The problem is that many of Bermuda’s younger generation believe Bermuda is not in their long term future.  The island simply isn’t affordable anymore. If the island becomes so unaffordable that more and more youth leave, who will be left to fund the deteriorating pension system and provide for our elders?

I miss here transit and google transit

Travelling the world you tend to take things for granted.  For example, I became very spoiled in being able to rely on either Here Transit or Google Transit to be able to get up to the minute schedule estimates and trip planning almost anywhere.

You could just turn on your GPS, plug in your destination and get detailed schedule options of not only when and how to get somewhere but what transfers are required, where, and how long it’ll take.  It’s incredible and makes it incredibly easy to navigate many cities and places around the world.

Sadly returning home I’ve come to the realization that our transit information and schedules haven’t been shared with either Here Transit or Google Transit.  Thankfully we have to rely on, which would be encouraging, unless you’ve actually tried to look up anything on it lately.  For some reason all of the useful information that used to be available is no longer available thanks to the site redesign.  It isn’t exactly the dark ages, but it doesn’t feel that far off.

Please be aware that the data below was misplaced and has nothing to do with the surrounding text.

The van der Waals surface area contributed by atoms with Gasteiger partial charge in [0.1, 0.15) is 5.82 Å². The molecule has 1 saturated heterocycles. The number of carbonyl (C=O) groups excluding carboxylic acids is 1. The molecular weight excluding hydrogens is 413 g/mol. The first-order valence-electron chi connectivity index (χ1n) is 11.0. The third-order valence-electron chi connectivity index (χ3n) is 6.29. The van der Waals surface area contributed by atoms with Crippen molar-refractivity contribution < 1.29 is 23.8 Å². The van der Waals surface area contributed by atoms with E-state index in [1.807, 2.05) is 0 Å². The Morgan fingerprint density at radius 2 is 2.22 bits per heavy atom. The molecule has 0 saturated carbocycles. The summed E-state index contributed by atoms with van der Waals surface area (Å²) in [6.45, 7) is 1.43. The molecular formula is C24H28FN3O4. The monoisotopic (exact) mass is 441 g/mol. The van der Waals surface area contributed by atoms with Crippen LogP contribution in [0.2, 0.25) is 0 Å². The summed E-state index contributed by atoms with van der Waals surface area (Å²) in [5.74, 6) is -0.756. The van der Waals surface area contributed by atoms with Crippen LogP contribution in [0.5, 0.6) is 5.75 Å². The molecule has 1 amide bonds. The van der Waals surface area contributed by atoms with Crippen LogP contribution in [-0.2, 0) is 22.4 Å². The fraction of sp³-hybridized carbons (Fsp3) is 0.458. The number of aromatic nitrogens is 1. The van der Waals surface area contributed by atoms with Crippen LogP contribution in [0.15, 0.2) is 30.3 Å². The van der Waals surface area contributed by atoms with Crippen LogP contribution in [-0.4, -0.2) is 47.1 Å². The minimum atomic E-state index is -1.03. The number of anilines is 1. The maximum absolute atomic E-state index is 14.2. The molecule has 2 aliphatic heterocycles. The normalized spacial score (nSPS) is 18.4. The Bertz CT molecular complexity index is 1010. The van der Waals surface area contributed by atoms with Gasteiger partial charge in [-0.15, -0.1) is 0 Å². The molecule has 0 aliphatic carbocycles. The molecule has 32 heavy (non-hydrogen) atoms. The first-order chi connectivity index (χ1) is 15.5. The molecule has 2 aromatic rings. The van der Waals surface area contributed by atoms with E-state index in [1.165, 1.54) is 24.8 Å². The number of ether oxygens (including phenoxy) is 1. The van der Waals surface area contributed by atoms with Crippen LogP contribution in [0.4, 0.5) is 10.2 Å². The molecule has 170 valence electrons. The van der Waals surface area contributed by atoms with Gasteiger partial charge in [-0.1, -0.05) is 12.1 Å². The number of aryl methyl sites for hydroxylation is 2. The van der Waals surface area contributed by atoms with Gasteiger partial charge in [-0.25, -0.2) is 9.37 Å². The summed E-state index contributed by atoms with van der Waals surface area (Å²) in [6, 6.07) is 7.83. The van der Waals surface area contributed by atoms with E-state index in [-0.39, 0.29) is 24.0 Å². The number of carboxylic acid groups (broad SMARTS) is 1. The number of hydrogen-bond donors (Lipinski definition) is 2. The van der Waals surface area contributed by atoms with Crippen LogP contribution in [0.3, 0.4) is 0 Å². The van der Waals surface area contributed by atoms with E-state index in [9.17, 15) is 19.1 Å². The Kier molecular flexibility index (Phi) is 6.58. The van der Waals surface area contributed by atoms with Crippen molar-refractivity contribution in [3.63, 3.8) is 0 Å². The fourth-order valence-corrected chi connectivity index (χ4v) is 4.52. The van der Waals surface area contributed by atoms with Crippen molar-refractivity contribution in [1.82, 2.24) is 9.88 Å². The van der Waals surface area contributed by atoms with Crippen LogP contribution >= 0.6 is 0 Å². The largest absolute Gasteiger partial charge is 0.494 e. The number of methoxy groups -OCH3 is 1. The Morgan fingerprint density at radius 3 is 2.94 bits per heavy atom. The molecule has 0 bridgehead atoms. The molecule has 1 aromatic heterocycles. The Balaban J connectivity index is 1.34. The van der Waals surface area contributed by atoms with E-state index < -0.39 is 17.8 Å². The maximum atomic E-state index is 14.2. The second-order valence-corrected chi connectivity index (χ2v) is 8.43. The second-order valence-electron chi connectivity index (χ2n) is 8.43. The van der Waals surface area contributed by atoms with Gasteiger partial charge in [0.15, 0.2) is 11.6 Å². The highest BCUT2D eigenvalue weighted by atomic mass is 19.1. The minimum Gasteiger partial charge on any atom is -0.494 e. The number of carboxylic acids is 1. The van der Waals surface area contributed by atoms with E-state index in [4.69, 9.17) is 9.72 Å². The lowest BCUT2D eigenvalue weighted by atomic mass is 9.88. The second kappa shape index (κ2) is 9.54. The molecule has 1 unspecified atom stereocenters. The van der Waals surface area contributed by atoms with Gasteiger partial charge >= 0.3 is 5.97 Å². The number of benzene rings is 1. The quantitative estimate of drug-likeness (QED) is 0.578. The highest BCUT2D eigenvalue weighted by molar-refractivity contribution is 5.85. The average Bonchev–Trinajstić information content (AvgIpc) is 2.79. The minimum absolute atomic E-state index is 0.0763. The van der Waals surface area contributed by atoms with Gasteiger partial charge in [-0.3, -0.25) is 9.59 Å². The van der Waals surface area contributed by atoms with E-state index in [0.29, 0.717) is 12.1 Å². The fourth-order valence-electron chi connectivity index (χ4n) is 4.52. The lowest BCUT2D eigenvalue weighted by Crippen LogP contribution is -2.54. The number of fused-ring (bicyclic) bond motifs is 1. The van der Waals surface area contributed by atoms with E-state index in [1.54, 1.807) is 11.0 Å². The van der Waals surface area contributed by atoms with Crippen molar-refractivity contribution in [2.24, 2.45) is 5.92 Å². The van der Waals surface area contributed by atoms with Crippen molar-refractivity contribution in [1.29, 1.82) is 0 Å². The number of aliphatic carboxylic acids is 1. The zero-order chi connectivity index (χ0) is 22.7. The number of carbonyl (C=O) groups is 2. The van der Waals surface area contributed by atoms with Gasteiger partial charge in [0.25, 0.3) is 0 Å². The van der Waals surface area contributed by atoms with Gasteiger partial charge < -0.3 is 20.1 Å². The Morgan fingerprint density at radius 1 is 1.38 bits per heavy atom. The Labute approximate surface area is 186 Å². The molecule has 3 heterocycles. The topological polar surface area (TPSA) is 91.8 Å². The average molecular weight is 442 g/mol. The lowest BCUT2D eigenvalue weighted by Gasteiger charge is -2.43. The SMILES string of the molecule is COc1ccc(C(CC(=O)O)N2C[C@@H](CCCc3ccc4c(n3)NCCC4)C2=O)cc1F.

Here’s an example.  I’d like to go from Shelly Bay Marketplace to Paget.  So I go to  It is only two clicks to get to “Bus Routes and Maps” so some points are deserved there.

Ok, so now how do I know which routes will get me where I need to go?  There’s no map or info, only a list of routes.  We’ll take for granted that I’m not a tourist and click on the Route 10: Hamilton – St. George’s link.

This is what you get.  No map, only time estimates for leaving St. Georges and Hamilton, no details on the individual stops.  How is anyone supposed to know when the bus passes Shelly Bay Marketplace?  Beyond that, how is anyone supposed to know that this route goes past Shelly Bay Marketplace?  Wait, you want to go somewhere other than town?  Now you’ve got to figure out transfer times across more than one route. Good luck if you’re not a local.

Painful.  It’s a far cry from popping into cities like Budapest or Vienna, throwing in your destination and having all the work done for you.

I’m not sure if Tourism and the Department of Transport are aware of it, but it is entirely possible to submit transit information to both systems. Doing so would be very much appreciated and a great service to help tourism and individuals hoping to make use of public transport.





Reviewing opinions on the throne speech

Today’s Royal Gazette has a number of opinions from PLP ministers and political commentators on what they’d like to see in the upcoming throne speech.

On employment, Mr Brown told The Royal Gazette: “It is not the Government’s responsibility to create jobs, but to create the appropriate environment for quality jobs to be created.”